At the Huntington Library, Art Collections and Botanical Gardens, 1151 Oxford Rd., see how art, science and the environment connect in Latin America in “Visual Voyages: Images of Latin American Nature from Columbus to Darwin.” Closes Mon., Jan. 8.

At Laguna Art Museum, 307 Cliff Dr., see the history of how Mexico became California in “California Mexicana: Missions to Murals, 1820–1930.” Visual arts created distinct pictorial motifs and symbols that helped define the new California. Closes Sun., Jan. 14.

At Los Angeles Central Library, 630 W. Fifth St., see “Visualizing Language: Oaxaca in L.A.,” which celebrates the Zapotec language. Zapotec is the most widely spoken indigenous language in Mexico’s southern state of Oaxaca, and Los Angeles is home to the largest population of indigenous Oaxacans outside of Mexico. Closes Wed., Jan. 31.

At Los Angeles County Museum of Art (LACMA), 5905 Wilshire Blvd.:

“Playing with Fire,” is a retrospective of local Chicano artist Carlos Almaraz, who began his career with political works for farm workers and co-founded the artist collective Los Four. Closes Sun., Dec. 3.

“A Universal History of Infamy” intersects different disciplines, such as theater and anthropology, and uses multiple venues across the city, including the LACMA campus, to present works by more than 15 artists and collectives. Closes Mon., Feb. 19.

“Found in Translation: Design in California and Mexico, 1915–1985” covers designs in Spanish Colonial Inspiration, Pre-Columbian Revivals, Folk Art and Craft Traditions, and Modernism. Closes Sun., April 1.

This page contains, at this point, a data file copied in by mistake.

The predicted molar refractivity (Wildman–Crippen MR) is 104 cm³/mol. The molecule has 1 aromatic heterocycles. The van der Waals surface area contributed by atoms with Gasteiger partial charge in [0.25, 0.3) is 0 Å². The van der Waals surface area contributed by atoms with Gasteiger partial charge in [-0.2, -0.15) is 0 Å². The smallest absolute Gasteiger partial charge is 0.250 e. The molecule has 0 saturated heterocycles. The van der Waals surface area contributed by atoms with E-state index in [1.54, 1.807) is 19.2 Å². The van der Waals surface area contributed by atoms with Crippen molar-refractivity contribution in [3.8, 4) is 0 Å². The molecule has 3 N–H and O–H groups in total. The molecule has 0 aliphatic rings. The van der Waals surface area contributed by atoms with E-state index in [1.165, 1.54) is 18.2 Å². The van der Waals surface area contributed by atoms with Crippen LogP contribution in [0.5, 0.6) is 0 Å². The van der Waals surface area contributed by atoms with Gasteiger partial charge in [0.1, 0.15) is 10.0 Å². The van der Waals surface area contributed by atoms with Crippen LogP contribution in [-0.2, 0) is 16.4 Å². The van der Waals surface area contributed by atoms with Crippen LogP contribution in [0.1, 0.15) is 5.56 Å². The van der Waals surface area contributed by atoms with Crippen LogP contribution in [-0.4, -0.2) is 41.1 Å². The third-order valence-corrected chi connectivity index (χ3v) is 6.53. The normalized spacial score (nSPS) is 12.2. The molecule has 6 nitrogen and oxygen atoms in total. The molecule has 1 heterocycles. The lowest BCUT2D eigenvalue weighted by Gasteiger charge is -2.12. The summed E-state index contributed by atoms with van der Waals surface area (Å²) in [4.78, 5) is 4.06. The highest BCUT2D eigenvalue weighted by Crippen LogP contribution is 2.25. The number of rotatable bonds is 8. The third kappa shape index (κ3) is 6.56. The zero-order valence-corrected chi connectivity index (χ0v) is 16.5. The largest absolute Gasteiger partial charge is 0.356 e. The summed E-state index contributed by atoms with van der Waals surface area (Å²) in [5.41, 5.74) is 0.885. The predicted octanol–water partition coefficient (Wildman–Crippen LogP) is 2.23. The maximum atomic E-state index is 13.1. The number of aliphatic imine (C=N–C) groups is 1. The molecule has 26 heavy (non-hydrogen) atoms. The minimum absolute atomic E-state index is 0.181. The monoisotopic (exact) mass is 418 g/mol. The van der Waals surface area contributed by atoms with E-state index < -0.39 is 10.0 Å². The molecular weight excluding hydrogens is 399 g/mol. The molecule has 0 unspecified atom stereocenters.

At the Luckman Fine Arts Complex at Cal State Los Angeles, 835 N. Kings Rd., see “How to Read El Pato Pascual: Disney’s Latin America and Latin America’s Disney.” Featured is art that focuses on Disney’s engagement with Latin American imagery, as well as how Latin American artists responded to Disney’s iconography. Closes Sun., Jan. 14.

At the Museum of Contemporary Art (MOCA) at the Pacific Design Center, 8687 Melrose Ave., explore “Axis Mundo: Queer Networks in Chicano L.A.” This exhibit shows the collaborations and intersections among a network of queer Chicano artists from the 1960s to the 1990s, covering the Chicano Moratorium, gay liberation, the feminist movements and the AIDS crisis. Closes Sun., Dec. 31.

At the Marciano Art Foundation, 4357 Wilshire Blvd., view local and international Latino artists at “Latin American Artists in the Marciano Collection,” some on display in Los Angeles for the first time. The exhibit centers on Damián Ortega’s “Architecture without Architects” (2010). Closes Sat., Jan. 13.

At Palm Springs Art Museum, Architecture and Design Center, 300 S. Palm Canyon Dr., explore “Albert Frey and Lina Bo Bardi: A Search for Living Architecture.” Bo Bardi and Frey believed in architecture as a way to connect people, nature, building, and living. Closes Sun., Jan. 7.

At Pasadena Museum of California, 490 E. Union, see how U.S. films were depicted in posters in Cuba at “Hollywood in Havana: Five Decades of Cuban Posters Promoting U.S. Films.” Closes Sun., Jan. 7.

At the San Diego Museum of Art, see the history of Latin American Modernism from the late 1800s to the twenty-first century at “Modern Masters from Latin America: The Pérez Simón Collection.” Artists from Argentina, Chile, Colombia, Cuba, Mexico, Peru, Brazil, and Uruguay are included. Closes Sun., March 11.

At the Skirball Cultural Center, 2701 N. Sepulveda Blvd., see “Another Promised Land: Anita Brenner’s Mexico,” which looks at the art and culture of Mexico and the U.S. through the perspective of Mexican-born, Jewish-American writer Anita Brenner. Closes Sun., Feb. 25.

There are many events scheduled to accompany the multiple exhibits, more than can be covered here. The series runs into 2018. Go to